“… ‘You’re making the ‘rational man’ mistake.’ He meant that we usually assume that science is a rational process, but it’s not. When we’re presented with evidence that counters our prior beliefs, instead of the new evidence swaying us toward a new or revised belief, it tends to reaffirm our prior beliefs. Well, I thought, that’s completely ridiculous. It’s got to be a mistake. Unfortunately, after witnessing precisely these reactions to the data for twenty years, I have reluctantly concluded that the ‘rational man’ hypothesis is indeed false.
The technical term for one form of this irrational phenomena is the ‘confirmation bias.’ This psychological quirk causes evidence supporting your beliefs to be perceived as plausible, and evidence challenging your beliefs to be perceived as implausible. Studies in social psychology have repeatedly demonstrated that journal reviewers invariably judge articles being submitted got publication according to their prior beliefs. Those who agree with a hypothesis tend to judge a paper reporting positive results as an excellent piece of work, and those who disagree judge the very same paper and a flawed failure. The former referees recommend publication and the latter don’t. The final decision to publish is left up to the editor, so if the editor doesn’t happen to agree with the paper’s hypothesis then there’s a good chance it won’t appear on the journal. And then the evidence doesn’t exist as far as the rest of the scientific community is concerned. In science, this tends to create a genteel ‘good old boys’ club of acceptable ideas, while unacceptable ideas are consigned to the biker’s bar lounge on the wrong side of the tracks. Fortunately, most scientists also tend to have high curiosity, so the club’s rules can change with sufficient persistence (and after the retirement of some of the older good old boys).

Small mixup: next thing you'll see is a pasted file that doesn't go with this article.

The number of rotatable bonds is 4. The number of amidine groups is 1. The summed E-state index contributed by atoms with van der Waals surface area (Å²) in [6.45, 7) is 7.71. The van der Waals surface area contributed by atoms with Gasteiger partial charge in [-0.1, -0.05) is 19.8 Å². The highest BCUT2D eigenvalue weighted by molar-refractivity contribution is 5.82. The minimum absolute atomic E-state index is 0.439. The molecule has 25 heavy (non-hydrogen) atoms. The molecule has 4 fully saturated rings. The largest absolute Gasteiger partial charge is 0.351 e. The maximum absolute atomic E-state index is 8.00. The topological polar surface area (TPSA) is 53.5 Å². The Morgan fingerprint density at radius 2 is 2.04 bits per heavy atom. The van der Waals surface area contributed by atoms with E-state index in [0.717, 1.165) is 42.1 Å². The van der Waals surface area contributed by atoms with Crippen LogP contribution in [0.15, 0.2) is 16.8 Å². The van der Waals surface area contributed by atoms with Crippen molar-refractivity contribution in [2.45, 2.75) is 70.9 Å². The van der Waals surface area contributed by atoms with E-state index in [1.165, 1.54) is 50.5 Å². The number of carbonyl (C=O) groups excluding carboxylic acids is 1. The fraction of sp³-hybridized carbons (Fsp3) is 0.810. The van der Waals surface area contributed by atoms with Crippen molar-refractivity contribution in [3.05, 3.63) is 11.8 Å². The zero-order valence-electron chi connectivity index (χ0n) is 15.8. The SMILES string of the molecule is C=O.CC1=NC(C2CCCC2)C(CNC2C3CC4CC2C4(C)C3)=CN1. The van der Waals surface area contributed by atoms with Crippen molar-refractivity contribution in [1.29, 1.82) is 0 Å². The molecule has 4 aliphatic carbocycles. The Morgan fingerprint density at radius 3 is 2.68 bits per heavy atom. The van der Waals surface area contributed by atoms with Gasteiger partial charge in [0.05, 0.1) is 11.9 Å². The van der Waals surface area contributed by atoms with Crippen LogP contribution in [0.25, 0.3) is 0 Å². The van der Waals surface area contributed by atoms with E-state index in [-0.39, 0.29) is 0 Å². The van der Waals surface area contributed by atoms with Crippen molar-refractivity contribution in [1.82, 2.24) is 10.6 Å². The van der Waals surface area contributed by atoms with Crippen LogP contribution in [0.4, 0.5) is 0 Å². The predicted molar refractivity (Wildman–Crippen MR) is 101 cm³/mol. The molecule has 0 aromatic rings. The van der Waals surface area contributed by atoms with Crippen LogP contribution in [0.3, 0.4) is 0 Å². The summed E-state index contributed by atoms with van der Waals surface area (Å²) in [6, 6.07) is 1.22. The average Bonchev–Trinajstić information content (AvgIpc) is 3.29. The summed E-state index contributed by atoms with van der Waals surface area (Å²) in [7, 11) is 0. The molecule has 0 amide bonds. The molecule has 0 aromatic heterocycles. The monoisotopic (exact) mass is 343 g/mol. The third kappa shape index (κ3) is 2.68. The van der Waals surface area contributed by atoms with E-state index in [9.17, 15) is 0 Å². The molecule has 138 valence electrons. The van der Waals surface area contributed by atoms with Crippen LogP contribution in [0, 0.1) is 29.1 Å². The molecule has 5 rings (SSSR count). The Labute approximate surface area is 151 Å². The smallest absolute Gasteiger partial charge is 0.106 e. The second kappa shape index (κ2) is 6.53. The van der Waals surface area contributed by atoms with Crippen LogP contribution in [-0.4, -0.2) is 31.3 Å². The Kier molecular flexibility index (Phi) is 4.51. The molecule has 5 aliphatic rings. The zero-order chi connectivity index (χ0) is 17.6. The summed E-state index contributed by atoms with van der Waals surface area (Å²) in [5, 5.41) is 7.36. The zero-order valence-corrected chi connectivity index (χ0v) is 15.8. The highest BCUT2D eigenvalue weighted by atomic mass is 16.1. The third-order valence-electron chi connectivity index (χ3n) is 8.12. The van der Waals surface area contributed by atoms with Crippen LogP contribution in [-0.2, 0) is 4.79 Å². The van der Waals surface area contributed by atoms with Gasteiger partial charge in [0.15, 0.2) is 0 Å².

Source: Entangled Minds: Extrasensory Experiences in a Quantum Reality, Pages: 101..2
Contributed by: HeyOK